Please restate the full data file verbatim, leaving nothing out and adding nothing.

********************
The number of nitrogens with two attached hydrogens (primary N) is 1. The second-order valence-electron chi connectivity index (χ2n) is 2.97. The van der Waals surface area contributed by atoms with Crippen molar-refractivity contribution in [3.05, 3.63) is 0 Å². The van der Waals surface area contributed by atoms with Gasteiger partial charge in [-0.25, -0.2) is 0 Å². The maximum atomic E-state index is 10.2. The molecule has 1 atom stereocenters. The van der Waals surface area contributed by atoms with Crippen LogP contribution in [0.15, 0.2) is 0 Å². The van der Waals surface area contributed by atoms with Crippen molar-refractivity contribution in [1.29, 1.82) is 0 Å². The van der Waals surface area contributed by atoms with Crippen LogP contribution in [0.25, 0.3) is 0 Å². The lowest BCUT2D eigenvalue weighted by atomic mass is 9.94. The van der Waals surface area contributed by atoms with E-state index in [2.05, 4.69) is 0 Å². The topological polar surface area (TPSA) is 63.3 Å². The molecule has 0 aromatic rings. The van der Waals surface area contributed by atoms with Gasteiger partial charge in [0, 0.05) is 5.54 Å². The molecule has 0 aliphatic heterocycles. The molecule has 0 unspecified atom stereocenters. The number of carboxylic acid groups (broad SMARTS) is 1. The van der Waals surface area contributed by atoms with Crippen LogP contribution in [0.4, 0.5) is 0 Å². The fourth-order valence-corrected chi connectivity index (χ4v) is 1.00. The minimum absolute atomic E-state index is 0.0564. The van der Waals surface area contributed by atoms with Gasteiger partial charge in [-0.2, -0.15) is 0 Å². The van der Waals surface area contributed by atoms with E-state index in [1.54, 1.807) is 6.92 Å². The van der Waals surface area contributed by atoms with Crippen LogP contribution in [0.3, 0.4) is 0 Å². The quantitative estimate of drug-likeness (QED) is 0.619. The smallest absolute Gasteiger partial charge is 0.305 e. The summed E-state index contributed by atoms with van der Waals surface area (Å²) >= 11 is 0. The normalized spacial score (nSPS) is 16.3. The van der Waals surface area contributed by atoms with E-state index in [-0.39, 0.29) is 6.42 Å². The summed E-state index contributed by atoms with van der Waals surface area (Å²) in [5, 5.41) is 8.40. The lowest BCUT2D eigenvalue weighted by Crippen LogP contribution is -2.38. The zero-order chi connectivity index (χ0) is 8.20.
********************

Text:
The number of nitrogens with two attached hydrogens (primary N) is 1. The second-order valence-electron chi connectivity index (χ2n) is 2.97. The van der Waals surface area contributed by atoms with Crippen molar-refractivity contribution in [3.05, 3.63) is 0 Å². The van der Waals surface area contributed by atoms with Gasteiger partial charge in [-0.25, -0.2) is 0 Å². The maximum atomic E-state index is 10.2. The molecule has 1 atom stereocenters. The van der Waals surface area contributed by atoms with Crippen LogP contribution in [0.15, 0.2) is 0 Å². The van der Waals surface area contributed by atoms with Crippen molar-refractivity contribution in [1.29, 1.82) is 0 Å². The van der Waals surface area contributed by atoms with Crippen LogP contribution in [0.25, 0.3) is 0 Å². The lowest BCUT2D eigenvalue weighted by atomic mass is 9.94. The van der Waals surface area contributed by atoms with E-state index in [2.05, 4.69) is 0 Å². The topological polar surface area (TPSA) is 63.3 Å². The molecule has 0 aromatic rings. The van der Waals surface area contributed by atoms with Gasteiger partial charge in [0, 0.05) is 5.54 Å². The molecule has 0 aliphatic heterocycles. The molecule has 0 unspecified atom stereocenters. The number of carboxylic acid groups (broad SMARTS) is 1. The van der Waals surface area contributed by atoms with Crippen LogP contribution in [0.4, 0.5) is 0 Å². The fourth-order valence-corrected chi connectivity index (χ4v) is 1.00. The minimum absolute atomic E-state index is 0.0564. The van der Waals surface area contributed by atoms with Gasteiger partial charge in [-0.2, -0.15) is 0 Å². The van der Waals surface area contributed by atoms with E-state index in [1.54, 1.807) is 6.92 Å². The van der Waals surface area contributed by atoms with Crippen LogP contribution in [0.3, 0.4) is 0 Å². The quantitative estimate of drug-likeness (QED) is 0.619. The smallest absolute Gasteiger partial charge is 0.305 e. The summed E-state index contributed by atoms with van der Waals surface area (Å²) >= 11 is 0. The normalized spacial score (nSPS) is 16.3. The van der Waals surface area contributed by atoms with E-state index in [-0.39, 0.29) is 6.42 Å². The summed E-state index contributed by atoms with van der Waals surface area (Å²) in [5, 5.41) is 8.40. The lowest BCUT2D eigenvalue weighted by Crippen LogP contribution is -2.38. The zero-order chi connectivity index (χ0) is 8.20.